First (-Fourth) reading book, Book 4

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Page 308 - But everybody said," quoth he, "that 'twas a famous victory. My father lived at Blenheim then, yon little stream hard by; they burnt his dwelling to the ground, and he was forced to fly: so with his wife and child he fled, nor had he where to rest his head.
Page 266 - O! coward conscience, how dost thou afflict me. The lights burn blue. It is now dead midnight. Cold fearful drops stand on my trembling flesh. What! do I fear myself? there's none else by Richard loves Richard; that is, I am I.
Page 327 - HALF a league, half a league, Half a league onward, All in the valley of Death Rode the six hundred. " Forward, the Light Brigade! Charge for the guns," he said: Into the valley of Death Rode the six hundred. "Forward, the Light Brigade!
Page 227 - Wha will be a traitor knave? Wha can fill a coward's grave? Wha s>ae base as be a slave? Let him turn and flee ! Wha for Scotland's King and law Freedom's sword will strongly draw, Freeman stand, or freeman fa'?
Page 262 - So is the equal poise of this fell war. Here on this molehill will I sit me down. To whom God will, there be the victory ! For Margaret my queen, and Clifford too, Have chid me from the battle, swearing both They prosper best of all when I am thence. Would I were dead ! if God's good will were so ; For what is in this world but grief and woe ? O God ! methinks it were a happy life, To be no better than a homely swain...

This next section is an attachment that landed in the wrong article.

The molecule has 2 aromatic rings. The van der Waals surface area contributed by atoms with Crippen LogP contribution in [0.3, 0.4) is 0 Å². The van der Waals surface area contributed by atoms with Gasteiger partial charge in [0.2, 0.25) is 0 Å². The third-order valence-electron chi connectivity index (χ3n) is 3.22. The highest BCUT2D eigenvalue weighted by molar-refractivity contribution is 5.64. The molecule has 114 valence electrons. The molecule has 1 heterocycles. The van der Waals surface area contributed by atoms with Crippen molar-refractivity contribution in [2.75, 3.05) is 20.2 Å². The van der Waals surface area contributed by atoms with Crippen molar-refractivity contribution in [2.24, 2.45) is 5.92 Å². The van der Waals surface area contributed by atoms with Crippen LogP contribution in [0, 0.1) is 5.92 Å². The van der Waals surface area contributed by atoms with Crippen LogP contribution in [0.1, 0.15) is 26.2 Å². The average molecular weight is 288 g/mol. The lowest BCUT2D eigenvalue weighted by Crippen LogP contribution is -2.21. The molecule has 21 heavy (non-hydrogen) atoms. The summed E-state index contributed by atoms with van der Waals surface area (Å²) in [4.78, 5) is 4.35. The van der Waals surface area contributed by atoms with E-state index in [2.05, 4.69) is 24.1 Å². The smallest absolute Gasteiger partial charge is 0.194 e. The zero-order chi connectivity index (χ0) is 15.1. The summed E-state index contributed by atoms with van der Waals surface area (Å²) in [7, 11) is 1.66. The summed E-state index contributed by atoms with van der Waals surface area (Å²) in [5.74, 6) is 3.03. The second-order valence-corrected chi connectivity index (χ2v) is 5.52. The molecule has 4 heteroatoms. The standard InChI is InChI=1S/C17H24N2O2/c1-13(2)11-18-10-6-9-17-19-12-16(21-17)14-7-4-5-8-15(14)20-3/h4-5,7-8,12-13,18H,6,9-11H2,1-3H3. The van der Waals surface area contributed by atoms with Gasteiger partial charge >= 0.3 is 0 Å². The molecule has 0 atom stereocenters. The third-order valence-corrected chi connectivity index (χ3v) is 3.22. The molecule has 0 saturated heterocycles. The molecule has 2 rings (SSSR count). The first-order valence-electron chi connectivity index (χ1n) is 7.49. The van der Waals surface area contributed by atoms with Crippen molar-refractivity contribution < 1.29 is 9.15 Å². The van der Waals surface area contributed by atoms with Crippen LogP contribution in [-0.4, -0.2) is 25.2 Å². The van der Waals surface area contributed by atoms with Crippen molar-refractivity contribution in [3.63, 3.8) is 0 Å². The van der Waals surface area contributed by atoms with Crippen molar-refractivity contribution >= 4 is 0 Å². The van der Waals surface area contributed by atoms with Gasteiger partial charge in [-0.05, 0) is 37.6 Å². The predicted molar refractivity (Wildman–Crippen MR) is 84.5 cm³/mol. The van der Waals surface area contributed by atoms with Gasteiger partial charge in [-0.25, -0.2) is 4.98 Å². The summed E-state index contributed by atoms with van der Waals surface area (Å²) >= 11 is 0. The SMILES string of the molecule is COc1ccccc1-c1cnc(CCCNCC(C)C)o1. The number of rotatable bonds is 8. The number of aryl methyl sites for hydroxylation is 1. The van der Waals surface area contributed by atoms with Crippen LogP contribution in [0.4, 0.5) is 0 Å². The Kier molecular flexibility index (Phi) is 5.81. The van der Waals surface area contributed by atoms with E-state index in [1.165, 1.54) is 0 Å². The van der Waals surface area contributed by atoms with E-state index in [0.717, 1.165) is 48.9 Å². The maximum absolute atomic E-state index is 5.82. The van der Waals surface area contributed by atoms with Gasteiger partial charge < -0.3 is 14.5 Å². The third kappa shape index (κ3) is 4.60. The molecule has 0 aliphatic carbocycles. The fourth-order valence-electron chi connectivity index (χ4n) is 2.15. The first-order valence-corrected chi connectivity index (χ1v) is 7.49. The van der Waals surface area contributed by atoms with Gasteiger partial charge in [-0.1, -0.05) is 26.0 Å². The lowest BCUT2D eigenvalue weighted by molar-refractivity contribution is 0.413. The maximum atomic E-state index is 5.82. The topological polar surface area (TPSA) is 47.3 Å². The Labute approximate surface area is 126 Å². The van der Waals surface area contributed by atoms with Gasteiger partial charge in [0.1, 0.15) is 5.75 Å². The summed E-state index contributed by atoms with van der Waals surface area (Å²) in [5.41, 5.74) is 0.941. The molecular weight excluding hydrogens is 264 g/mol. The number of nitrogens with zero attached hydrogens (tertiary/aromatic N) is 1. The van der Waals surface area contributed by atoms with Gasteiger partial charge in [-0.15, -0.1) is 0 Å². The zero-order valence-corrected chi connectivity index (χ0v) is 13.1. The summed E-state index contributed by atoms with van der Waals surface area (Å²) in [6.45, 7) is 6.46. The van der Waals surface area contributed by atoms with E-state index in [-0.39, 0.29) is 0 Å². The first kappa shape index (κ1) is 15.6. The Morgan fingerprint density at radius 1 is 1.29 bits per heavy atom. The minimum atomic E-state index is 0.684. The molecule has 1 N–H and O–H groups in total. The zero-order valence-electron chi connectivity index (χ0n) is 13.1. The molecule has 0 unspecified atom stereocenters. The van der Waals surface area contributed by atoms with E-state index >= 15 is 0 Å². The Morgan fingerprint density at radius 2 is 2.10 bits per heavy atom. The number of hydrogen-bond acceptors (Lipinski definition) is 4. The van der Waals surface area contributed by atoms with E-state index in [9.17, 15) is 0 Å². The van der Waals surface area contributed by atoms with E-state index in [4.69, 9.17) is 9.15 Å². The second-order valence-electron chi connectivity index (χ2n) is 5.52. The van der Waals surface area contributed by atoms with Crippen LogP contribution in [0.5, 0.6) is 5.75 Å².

Page 228 - By oppression's woes and pains ! By your sons in servile chains ! We will drain our dearest veins, But they shall be free ! Lay the proud usurpers low ! Tyrants fall in every foe! Liberty's in every blow!
Page 257 - This day is called the feast of Crispian. He that outlives this day, and comes safe home, Will stand a tip-toe when this day is named, And rouse him at the name of Crispian. He that shall live this day, and see old age, Will yearly on the vigil feast his neighbours, And say "Tomorrow is Saint Crispian.
Page 263 - So many hours must I tend my flock; So many hours must I take my rest; So many hours must I contemplate; So many hours must I sport myself...
Page 209 - Tis because resentment ties All the terrors of our tongues. " Rome shall perish ! write that word In the blood that she has spilt...
Page 314 - O'er the deadly space between: 'Hearts of oak' ! our captains cried, when each gun From its adamantine lips Spread a death-shade round the ships, Like the hurricane eclipse Of the sun.

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